Long articles. I don't know any websites that still allow comments are articles to continue on for hundreds or thousands of pages or comments. Articles and comments are now either parsed or cut into multiple pages. In fact, this forum only allows up to 50 comments per page. 9 times out of 10, you can get to the bottom of even the longest thread in 1 to 2 swipes. On IOS, it takes 10 swipes. If it went to 100 comments per page, then IOS and Android might end up taking the same amount of time, depending on how fast you can swipe in IOS.

    Like you said though, its just personal preferences.

    BTW, guess what I couldn't see in your response because I'm on a Windows phone. Your YouTube vid link. I don't have Flash. Doh. :p
     
  10. tbayrgs macrumors 603

    tbayrgs

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    #10
    Pretty much mirrors my gripes as well, especially concerning Chrome. I still fail to understand how Google can put together such a good desktop browser and then give us such a lackluster mobile version.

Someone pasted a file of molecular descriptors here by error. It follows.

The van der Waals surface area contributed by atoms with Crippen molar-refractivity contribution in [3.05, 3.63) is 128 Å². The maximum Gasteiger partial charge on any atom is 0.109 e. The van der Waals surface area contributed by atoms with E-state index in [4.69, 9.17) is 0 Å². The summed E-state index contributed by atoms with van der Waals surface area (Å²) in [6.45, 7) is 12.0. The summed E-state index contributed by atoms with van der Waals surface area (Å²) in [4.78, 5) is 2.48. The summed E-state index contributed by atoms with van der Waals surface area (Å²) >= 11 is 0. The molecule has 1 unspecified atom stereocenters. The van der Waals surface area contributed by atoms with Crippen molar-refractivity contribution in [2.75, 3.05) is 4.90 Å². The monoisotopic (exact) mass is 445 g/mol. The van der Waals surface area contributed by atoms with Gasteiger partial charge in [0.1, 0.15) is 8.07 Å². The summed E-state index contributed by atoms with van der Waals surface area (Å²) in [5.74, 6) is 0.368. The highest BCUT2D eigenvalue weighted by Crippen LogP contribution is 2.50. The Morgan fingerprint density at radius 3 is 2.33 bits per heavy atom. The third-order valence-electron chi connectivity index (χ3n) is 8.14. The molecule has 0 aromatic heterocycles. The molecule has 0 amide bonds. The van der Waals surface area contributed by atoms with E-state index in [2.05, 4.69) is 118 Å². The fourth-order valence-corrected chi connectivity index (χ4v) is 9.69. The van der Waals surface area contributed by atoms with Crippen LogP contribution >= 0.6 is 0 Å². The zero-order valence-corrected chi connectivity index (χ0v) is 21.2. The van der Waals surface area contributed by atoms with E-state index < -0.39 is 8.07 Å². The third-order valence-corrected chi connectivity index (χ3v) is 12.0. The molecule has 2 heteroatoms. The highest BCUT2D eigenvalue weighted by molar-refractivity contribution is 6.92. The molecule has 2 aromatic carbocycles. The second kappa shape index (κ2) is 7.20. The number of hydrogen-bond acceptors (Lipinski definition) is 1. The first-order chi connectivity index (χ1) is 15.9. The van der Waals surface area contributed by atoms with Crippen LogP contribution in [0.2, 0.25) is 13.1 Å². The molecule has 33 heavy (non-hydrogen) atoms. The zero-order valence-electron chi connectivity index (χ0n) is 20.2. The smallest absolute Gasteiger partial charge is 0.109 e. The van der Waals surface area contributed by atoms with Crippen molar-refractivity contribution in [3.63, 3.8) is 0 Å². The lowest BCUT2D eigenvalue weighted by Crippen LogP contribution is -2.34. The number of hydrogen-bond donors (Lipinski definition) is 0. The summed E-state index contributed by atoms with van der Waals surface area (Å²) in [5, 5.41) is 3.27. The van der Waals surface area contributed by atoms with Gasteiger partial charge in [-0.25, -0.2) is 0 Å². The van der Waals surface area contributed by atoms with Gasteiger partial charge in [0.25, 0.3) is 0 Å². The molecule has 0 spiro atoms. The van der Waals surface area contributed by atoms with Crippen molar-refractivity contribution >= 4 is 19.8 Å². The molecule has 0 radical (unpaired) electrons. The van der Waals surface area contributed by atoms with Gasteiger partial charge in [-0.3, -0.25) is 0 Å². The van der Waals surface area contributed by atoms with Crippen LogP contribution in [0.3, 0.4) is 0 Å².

11. Serelus macrumors 6502a

    Serelus

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    #11
    That's because customization is not a feature to me and most people, it's something you do once, and then never look at again. Most people can do without it.

    No I mean how do you use all of those phones properly? I would find it annoying not being able to use the ecosystem of Apple on the other 2 devices. I was basically infering it's pointless to have that amount of devices, seeing as your full understanding of all the devices is going to be limited, whereas a user who only uses 1 or 2 has a way better understanding.

    Because these devices are built and tailored to be used solely for long periods of times, unlike pre-dos early 80's desktops, using all of them is just going to give you a bad user experience across all platforms. You're better of just actually using 1 or 2 at most.
     
  12. zbarvian macrumors 68010

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    #12